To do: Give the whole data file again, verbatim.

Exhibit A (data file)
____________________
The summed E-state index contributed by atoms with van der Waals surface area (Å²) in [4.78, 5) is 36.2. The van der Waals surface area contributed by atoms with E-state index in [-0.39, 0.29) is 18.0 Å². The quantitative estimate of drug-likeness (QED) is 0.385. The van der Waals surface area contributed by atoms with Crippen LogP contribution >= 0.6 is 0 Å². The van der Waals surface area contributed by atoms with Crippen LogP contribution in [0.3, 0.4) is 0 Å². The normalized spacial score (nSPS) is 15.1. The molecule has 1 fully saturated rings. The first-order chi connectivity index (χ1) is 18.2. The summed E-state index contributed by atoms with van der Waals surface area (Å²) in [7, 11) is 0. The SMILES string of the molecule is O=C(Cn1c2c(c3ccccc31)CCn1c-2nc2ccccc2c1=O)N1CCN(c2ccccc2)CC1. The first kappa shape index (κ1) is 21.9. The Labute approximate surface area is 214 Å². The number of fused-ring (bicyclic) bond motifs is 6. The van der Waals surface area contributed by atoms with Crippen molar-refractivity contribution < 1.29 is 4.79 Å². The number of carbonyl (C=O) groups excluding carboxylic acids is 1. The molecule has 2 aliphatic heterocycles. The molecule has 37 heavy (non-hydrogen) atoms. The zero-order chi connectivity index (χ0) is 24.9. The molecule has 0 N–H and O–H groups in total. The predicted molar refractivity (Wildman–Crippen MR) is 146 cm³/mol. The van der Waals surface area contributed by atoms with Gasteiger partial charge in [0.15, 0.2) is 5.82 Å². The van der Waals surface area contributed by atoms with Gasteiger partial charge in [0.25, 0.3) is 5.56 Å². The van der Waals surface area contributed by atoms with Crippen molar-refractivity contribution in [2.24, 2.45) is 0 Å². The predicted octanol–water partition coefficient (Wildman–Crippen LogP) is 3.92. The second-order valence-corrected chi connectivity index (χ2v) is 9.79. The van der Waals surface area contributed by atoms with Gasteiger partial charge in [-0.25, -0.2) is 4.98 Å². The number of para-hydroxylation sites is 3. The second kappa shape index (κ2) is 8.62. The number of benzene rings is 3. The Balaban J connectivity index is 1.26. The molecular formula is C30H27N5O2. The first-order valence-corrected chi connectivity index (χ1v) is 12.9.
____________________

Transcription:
The summed E-state index contributed by atoms with van der Waals surface area (Å²) in [4.78, 5) is 36.2. The van der Waals surface area contributed by atoms with E-state index in [-0.39, 0.29) is 18.0 Å². The quantitative estimate of drug-likeness (QED) is 0.385. The van der Waals surface area contributed by atoms with Crippen LogP contribution >= 0.6 is 0 Å². The van der Waals surface area contributed by atoms with Crippen LogP contribution in [0.3, 0.4) is 0 Å². The normalized spacial score (nSPS) is 15.1. The molecule has 1 fully saturated rings. The first-order chi connectivity index (χ1) is 18.2. The summed E-state index contributed by atoms with van der Waals surface area (Å²) in [7, 11) is 0. The SMILES string of the molecule is O=C(Cn1c2c(c3ccccc31)CCn1c-2nc2ccccc2c1=O)N1CCN(c2ccccc2)CC1. The first kappa shape index (κ1) is 21.9. The Labute approximate surface area is 214 Å². The number of fused-ring (bicyclic) bond motifs is 6. The van der Waals surface area contributed by atoms with Crippen molar-refractivity contribution < 1.29 is 4.79 Å². The number of carbonyl (C=O) groups excluding carboxylic acids is 1. The molecule has 2 aliphatic heterocycles. The molecule has 37 heavy (non-hydrogen) atoms. The zero-order chi connectivity index (χ0) is 24.9. The molecule has 0 N–H and O–H groups in total. The predicted molar refractivity (Wildman–Crippen MR) is 146 cm³/mol. The van der Waals surface area contributed by atoms with Gasteiger partial charge in [0.15, 0.2) is 5.82 Å². The van der Waals surface area contributed by atoms with Gasteiger partial charge in [0.25, 0.3) is 5.56 Å². The van der Waals surface area contributed by atoms with Crippen molar-refractivity contribution in [2.24, 2.45) is 0 Å². The predicted octanol–water partition coefficient (Wildman–Crippen LogP) is 3.92. The second-order valence-corrected chi connectivity index (χ2v) is 9.79. The van der Waals surface area contributed by atoms with Gasteiger partial charge in [-0.25, -0.2) is 4.98 Å². The number of para-hydroxylation sites is 3. The second kappa shape index (κ2) is 8.62. The number of benzene rings is 3. The Balaban J connectivity index is 1.26. The molecular formula is C30H27N5O2. The first-order valence-corrected chi connectivity index (χ1v) is 12.9.